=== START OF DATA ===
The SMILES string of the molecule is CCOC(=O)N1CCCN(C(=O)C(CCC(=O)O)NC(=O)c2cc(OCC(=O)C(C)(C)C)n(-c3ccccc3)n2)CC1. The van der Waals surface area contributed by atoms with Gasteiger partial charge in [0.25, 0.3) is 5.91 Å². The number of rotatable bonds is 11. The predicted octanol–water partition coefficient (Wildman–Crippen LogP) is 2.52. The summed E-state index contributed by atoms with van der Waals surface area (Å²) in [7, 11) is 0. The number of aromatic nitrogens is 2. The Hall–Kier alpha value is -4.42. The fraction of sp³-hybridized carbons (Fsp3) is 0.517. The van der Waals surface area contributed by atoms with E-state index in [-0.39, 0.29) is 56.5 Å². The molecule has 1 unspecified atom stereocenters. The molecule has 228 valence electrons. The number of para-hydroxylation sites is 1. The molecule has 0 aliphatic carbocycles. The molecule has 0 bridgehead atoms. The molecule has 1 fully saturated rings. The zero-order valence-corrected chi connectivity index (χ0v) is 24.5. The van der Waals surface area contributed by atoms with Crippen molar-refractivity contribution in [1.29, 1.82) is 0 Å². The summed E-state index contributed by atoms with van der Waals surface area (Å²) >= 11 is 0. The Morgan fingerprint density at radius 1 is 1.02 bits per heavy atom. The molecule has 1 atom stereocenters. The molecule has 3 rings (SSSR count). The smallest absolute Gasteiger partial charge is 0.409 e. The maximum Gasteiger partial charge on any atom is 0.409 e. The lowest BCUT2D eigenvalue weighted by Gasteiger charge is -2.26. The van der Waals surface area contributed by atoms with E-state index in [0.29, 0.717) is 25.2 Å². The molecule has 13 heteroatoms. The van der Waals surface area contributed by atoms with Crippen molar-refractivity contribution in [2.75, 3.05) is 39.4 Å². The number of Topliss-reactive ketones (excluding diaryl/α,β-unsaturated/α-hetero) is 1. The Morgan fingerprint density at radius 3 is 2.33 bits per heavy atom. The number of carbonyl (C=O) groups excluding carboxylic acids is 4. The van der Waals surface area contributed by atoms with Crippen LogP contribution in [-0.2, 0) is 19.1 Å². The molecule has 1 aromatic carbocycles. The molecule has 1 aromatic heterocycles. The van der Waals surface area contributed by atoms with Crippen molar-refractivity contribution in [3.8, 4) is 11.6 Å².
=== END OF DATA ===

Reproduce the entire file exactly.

The SMILES string of the molecule is CCOC(=O)N1CCCN(C(=O)C(CCC(=O)O)NC(=O)c2cc(OCC(=O)C(C)(C)C)n(-c3ccccc3)n2)CC1. The van der Waals surface area contributed by atoms with Gasteiger partial charge in [0.25, 0.3) is 5.91 Å². The number of rotatable bonds is 11. The predicted octanol–water partition coefficient (Wildman–Crippen LogP) is 2.52. The summed E-state index contributed by atoms with van der Waals surface area (Å²) in [7, 11) is 0. The number of aromatic nitrogens is 2. The Hall–Kier alpha value is -4.42. The fraction of sp³-hybridized carbons (Fsp3) is 0.517. The van der Waals surface area contributed by atoms with E-state index in [-0.39, 0.29) is 56.5 Å². The molecule has 1 unspecified atom stereocenters. The molecule has 228 valence electrons. The number of para-hydroxylation sites is 1. The molecule has 0 aliphatic carbocycles. The molecule has 0 bridgehead atoms. The molecule has 1 fully saturated rings. The zero-order valence-corrected chi connectivity index (χ0v) is 24.5. The van der Waals surface area contributed by atoms with Crippen molar-refractivity contribution in [1.29, 1.82) is 0 Å². The summed E-state index contributed by atoms with van der Waals surface area (Å²) >= 11 is 0. The Morgan fingerprint density at radius 1 is 1.02 bits per heavy atom. The molecule has 1 atom stereocenters. The molecule has 3 rings (SSSR count). The smallest absolute Gasteiger partial charge is 0.409 e. The maximum Gasteiger partial charge on any atom is 0.409 e. The lowest BCUT2D eigenvalue weighted by Gasteiger charge is -2.26. The van der Waals surface area contributed by atoms with E-state index in [0.29, 0.717) is 25.2 Å². The molecule has 13 heteroatoms. The van der Waals surface area contributed by atoms with Crippen molar-refractivity contribution in [2.75, 3.05) is 39.4 Å². The number of Topliss-reactive ketones (excluding diaryl/α,β-unsaturated/α-hetero) is 1. The Morgan fingerprint density at radius 3 is 2.33 bits per heavy atom. The number of carbonyl (C=O) groups excluding carboxylic acids is 4. The van der Waals surface area contributed by atoms with Crippen LogP contribution in [-0.2, 0) is 19.1 Å². The molecule has 1 aromatic carbocycles. The molecule has 1 aromatic heterocycles. The van der Waals surface area contributed by atoms with Crippen molar-refractivity contribution in [3.8, 4) is 11.6 Å².